Meg Cabot is best known for and the following novels in the self-titled series, which went on to be adapted into starring Anne Hathaway. While Dessen’s books tend to be more rooted in firm reality than Cabot’s, which branch out into both the paranormal and extreme stretches of realism, both authors center their work around capable and emotionally relatable female protagonists.
Her paranormal series The Mediator starts with , and follows sixteen-year-old Suze Simon who has the ability to communicate with ghosts to help them pass over to the other side. On top of the drama of moving with her mother to live with her new stepfather and his sons, Suze is also destined to fall in love only once in her lifetime—but it will be a love that will last an eternity.
For readers who want something more along the lines of Cabot’s classic The Princess Diaries fare, her series follows a high schooler who becomes a national hero after saving the president’s life. Of course, as she’s thrust into the limelight, she’s also thrust wildly into a romance with the president’s son, David.
Jenny Han first gained popularity when her became New York Times bestsellers. The series follows Isabel “Belly” Conklin on a coming-of-age journey of independence and tumultuous romance. Isabel spends every summer at Cousin’s Beach with a boy she’s loved her entire life. But as she starts to grow up, she finds her romantic prospects are broader than she expected.
Of course, almost everyone has heard of her teen romance novel and it’s subsequent follow-ups in the trilogy. After a beautiful , the story of Lara Jean Covey and Peter Kavinsky’s epic fake romance is on the mind of romance fans of every age. But if you’re not familiar, here's the summary: after Lara Jean’s old love letters get mailed out to all of the crushes she’s had throughout her life, she finds herself pairing up with one of the letter’s subjects in a ploy to avoid further embarrassment. But as the series progresses, the recipients of the letters keeping popping up to stir up trouble.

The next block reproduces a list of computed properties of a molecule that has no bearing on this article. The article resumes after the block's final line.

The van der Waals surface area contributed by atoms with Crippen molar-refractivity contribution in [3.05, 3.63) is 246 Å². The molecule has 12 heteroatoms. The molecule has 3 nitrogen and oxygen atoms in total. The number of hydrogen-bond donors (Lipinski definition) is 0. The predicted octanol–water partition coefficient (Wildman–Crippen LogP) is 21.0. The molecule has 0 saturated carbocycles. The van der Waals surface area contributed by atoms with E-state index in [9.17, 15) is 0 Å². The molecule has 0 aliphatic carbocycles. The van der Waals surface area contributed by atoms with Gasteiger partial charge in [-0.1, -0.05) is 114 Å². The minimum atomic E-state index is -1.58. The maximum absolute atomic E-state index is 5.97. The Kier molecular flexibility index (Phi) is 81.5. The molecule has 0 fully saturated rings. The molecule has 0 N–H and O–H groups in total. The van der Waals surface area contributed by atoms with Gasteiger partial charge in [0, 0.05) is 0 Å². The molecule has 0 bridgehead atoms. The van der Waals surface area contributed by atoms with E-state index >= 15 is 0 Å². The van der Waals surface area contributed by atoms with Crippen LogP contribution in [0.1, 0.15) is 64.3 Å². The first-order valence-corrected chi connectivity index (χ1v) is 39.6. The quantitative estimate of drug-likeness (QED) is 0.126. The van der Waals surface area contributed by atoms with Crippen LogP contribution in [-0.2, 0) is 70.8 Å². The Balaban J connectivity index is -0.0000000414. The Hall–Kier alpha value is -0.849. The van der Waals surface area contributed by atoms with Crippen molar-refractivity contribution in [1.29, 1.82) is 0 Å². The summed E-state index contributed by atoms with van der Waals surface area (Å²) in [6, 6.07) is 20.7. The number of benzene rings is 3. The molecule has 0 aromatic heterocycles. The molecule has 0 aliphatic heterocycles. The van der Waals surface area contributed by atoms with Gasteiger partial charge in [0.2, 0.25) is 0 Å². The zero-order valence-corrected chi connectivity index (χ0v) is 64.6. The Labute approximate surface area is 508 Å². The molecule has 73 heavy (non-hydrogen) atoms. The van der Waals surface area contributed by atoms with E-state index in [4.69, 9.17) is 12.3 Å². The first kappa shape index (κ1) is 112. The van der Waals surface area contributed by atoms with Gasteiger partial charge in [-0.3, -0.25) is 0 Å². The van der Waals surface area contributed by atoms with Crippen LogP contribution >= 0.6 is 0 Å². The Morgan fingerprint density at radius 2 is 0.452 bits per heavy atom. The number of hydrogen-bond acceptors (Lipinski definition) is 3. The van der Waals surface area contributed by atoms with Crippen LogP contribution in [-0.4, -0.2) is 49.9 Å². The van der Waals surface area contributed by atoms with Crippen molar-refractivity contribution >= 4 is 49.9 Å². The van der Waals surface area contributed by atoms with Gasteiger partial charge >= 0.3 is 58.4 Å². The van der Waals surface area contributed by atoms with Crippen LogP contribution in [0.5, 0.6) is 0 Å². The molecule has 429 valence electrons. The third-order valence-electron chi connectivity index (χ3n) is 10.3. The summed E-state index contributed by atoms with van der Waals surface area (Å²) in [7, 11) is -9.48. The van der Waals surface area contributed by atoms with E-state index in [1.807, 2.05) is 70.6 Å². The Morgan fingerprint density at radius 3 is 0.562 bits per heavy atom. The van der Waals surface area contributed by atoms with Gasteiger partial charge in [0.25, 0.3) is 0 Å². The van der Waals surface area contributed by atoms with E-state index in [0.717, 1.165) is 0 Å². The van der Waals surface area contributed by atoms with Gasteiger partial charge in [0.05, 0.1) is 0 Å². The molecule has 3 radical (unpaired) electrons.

Published in 2012, was Huntley Fitzpatrick’s debut novel. 17-year-old Samantha Reed feels suffocated from the expectations of perfection imposed upon her from her mother, a senator. However, Sam finds a reprieve from her micro-managed life by watching her next door neighbors, the large family of the Garrets. But when she strikes up a secret romance with the third oldest child, Jase, her loyalty, honesty, and courage may be tested by the events that unravel between the two unknowingly entwined families.
Fitzpatrick’s follow-up novel is a swoon-worthy summer romance titled . Dealing with some heavier themes, this book follows Gwen Castle as she obsesses over a mistake she’s made in the recent past. Meanwhile, as the daughter of a long line of fisherman and housecleaners, her life seems at complete odds with Cassidy Somers, a boy whose family is significantly wealthy. But everything she knew about herself and the people around her is called into question after some startling advice from her father.
Morgan Matson writes emotional, hard-hitting novels that pair the struggles of loss with the triumphs of love. In her 2010 novel, , Amy Curry has to drive her family’s car from Connecticut to their new home across the country in California. The only problem is, she hasn’t been able to get into the driver’s seat since her dad died. But when a family friend’s son, Roger, tags along for the journey, her reluctant road trip turns into a journey of self-discovery.
One of Matson’s other books, , utilizes the build up of strong, loving, and emotionally intimate relationships—not limited to those of a romantic nature—that makes Sarah Dessen’s books so captivating. After Emily’s best friend Sloane disappears, all that’s left of her is a to-do list. Determined to do any small thing that might bring her friend back, Emily sets about completing the list herself. But with things like kissing boys and skinny dipping on the agenda, she might be in over her head—especially when Frank Porter starts to help.